The number of known executions around the world rose almost 15 percent in 2013, and the United States was among the five countries putting the most people to death, a new report says.
The Amnesty International report released Wednesday comes shortly after a stunning decision this week by an Egyptian court to sentence to death 529 alleged supporters of the Muslim Brotherhood after a two-session trial. The London-based rights group has called the action “grotesque.”
The new report said the 778 judicial executions in 22 countries the group was able to count last year don’t include the thousands of people put to death in China, where such information is a state secret. China’s foreign ministry referred a question about its executions last year to the justice ministry, which did not respond to phone or fax.
Last year’s global increase is due in part to more executions in Iran and Iraq, followed by Saudi Arabia, the report said. The number of officially acknowledged executions in Iran was at least 369, but the rights group said “credible sources” reported 335 more. The group said Iraq executed at least 169 people.
Executions in chaotic Syria and Egypt could not be confirmed.
Amnesty International is blunt about its stance on the issue. “We oppose the death penalty in all cases, without exception,” Jose Luis Diaz, the group’s representative at the United Nations, told reporters Wednesday. “It is the ultimate cruel, inhuman and degrading punishment.”
He also criticized this week’s sweeping decision in Egypt, which he called “in recent history the largest number of death sentences handed down by a court at a single instance.”
The Amnesty International report counted more than 23,000 people on death row worldwide as of the end of 2013. It also counted at least 1,925 people sentenced to death in 57 countries last year, up from the year before.
Amid the bleak numbers, the rights group pointed out that a small number of countries – about one in 10 – carry out executions, and 140 countries are against the death penalty either in law or actions.
“The overall data demonstrate that the trend is still firmly towards abolition,” the report said. “Excluding China, almost 80 percent of all known executions worldwide were recorded in only three countries: Iran, Iraq and Saudi Arabia.” Both Europe and Central Asia had no reported executions, the first time since 2009.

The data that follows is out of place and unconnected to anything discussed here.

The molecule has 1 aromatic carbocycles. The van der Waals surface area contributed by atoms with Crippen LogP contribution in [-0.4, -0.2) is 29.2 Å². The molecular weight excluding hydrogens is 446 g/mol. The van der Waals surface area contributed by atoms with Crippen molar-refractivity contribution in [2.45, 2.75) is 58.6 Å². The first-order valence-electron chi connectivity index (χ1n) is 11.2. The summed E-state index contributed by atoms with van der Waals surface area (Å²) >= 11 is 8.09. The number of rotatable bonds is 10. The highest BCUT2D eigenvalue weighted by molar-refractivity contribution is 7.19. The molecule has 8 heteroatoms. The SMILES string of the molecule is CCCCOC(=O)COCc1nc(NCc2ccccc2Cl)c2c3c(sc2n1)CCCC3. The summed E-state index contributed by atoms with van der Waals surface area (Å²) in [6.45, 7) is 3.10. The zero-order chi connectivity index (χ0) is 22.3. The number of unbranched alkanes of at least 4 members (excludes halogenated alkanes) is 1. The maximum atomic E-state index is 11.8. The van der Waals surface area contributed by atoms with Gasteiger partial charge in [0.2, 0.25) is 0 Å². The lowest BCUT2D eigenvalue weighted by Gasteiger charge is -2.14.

The number of people put to death in the United States, the only country in North or South America to carry out executions in 2013, continued to go down, the report said. It executed 39 people last year, down four from 2012. More than 40 percent were by the state of Texas.
But the rights group was alarmed by four countries that resumed executions after a pause of a year or more: Indonesia, Kuwait, Nigeria and Vietnam.
The report also objected to “‘confessions’ that were possibly extracted through torture of other ill-treatment,” and it said the proceedings in a majority of countries that executed people or sentenced them to death “did not meet international fair trial standards.”
Executions in 2013 were recorded for crimes including adultery, in Saudi Arabia; blasphemy, in Pakistan; economic crimes in China, North Korea and Vietnam; and reportedly in North Korea for pornography, escaping to China and watching banned videos from South Korea, Amnesty International said.
“In India, Indonesia, Japan, Malaysia and South Sudan, prisoners were not informed of their forthcoming execution, nor were their lawyers and families,” the report said. “In Botswana, India and Nigeria, and in some cases in Iran and Saudi Arabia, the bodies of executed prisoners were not returned to their families for burial.”
The report listed the countries where public executions were known to occur: Iran, North Korea, Saudi Arabia and Somalia.
And it listed the known methods of execution, including beheading in Saudi Arabia, electrocution in the United States and lethal injection in China, Vietnam and the United States. Several countries were listed as using hanging and shooting.
The report said there were no reported executions last year by stoning.
Associated Press writer Ian Mader in Beijing contributed.